Know what soothes and comforts your soul and do it regularly. Many people turn to religion in later life or in times of great challenge. There are teachings, deeds, rituals, terms and celebrations that are unique to the different religions of the world which worship different deities or a singular loving and creative force known by different names such as God, Allah, and Yahweh.
Some people may not identify with a religion but have faith in a large and loving life force. In America, people are free to choose any belief system and religious or spiritual practice. Some people find comfort in practicing their faith in a religious community and others choose to practice their faith independently. Prayer, meditation, and other spiritual rituals help to uplift many people through times of great stress and they have multiple proven health benefits.
Isolation happens too easily and frequently in late life, often due to circumstances that are beyond an individual’s control. The loss of loved ones, reduced mobility, sensory loss, illness, institutionalization, lack of transportation, low income and rural residence are just some of the contributors to the problem of social isolation.
When people become disconnected from their friends, activities of interest and the overall community, they are at a much higher risk for mental and physical health problems. The decreased social contact and physical activity that results from isolation may result in a vicious cycle where individuals continue to detach from people and activities, and continue to experience a decline in health. Challenges to social engagement and activities can seem overwhelming. However, people must commit to creative and flexible problem solving with the knowledge that staying connected is a primary goal in promoting mental and physical health.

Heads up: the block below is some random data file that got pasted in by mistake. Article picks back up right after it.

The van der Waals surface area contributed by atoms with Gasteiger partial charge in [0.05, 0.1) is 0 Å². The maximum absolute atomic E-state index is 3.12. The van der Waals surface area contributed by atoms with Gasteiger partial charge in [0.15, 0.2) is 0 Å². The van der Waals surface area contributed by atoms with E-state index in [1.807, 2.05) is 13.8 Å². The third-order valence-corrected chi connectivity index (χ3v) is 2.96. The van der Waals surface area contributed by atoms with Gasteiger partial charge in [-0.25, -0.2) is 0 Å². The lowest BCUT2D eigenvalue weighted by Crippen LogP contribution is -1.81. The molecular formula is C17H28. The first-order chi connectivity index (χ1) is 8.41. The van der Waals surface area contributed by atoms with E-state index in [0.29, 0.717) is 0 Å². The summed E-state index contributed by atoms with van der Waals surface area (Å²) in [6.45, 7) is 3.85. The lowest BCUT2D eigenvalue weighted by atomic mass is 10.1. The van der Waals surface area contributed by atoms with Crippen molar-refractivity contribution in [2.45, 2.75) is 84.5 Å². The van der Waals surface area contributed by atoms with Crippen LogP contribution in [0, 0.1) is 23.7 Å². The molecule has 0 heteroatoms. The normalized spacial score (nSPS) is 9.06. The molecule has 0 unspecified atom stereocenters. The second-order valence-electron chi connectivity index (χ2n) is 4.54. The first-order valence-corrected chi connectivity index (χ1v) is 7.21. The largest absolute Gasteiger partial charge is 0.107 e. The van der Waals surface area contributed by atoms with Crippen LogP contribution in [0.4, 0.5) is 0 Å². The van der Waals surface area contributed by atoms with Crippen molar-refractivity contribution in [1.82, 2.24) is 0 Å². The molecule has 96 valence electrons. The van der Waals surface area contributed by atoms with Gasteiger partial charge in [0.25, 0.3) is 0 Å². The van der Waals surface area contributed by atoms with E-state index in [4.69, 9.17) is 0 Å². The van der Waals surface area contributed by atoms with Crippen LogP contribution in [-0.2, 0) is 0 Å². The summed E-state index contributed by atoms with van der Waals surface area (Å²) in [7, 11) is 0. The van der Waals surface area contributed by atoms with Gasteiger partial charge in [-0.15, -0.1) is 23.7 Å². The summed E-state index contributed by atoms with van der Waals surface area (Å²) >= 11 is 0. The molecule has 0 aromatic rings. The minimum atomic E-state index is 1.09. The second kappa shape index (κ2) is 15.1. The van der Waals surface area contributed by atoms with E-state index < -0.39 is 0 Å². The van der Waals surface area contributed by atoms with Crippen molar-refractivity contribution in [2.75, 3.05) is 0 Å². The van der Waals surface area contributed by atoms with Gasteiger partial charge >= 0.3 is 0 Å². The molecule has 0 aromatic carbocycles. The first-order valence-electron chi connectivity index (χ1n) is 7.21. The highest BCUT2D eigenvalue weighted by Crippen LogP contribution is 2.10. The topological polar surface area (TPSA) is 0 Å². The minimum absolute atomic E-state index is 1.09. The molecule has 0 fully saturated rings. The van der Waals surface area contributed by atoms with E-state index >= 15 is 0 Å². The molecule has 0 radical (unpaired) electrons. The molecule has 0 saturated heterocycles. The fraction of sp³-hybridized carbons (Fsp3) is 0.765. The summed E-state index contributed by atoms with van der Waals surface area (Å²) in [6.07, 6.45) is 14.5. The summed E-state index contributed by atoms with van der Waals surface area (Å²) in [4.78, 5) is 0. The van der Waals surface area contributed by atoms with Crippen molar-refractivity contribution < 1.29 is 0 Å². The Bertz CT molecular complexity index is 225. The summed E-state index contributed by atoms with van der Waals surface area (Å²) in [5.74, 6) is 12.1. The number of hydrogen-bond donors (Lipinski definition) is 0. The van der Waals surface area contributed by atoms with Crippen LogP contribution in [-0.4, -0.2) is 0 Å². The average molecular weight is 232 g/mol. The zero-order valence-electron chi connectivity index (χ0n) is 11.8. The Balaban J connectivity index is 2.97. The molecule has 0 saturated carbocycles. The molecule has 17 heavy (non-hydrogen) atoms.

The following are tips to help keep older adults connected:
- Make sure sensory aids are used (hearing aids and glasses)
- Make accommodations for transportation
- Make use of the computer — there is technology to adapt computers to all kinds of disabilities and the internet offers opportunities for learning, personal development, support groups, and interaction with others
- Check into volunteer or mentorship opportunities
- Accompany an older individual as they make new connections — having a friend for support can cut down on fears and awkwardness in new situations
- Figure out ways to bring the “outer world” into the home of a person who becomes increasingly homebound
- Develop new in-home activities such as gardening, crafts, social gatherings
- Check with local Area Agencies on Aging for classes, support groups, volunteer opportunities and countless other ideas for community and social engagement in home or out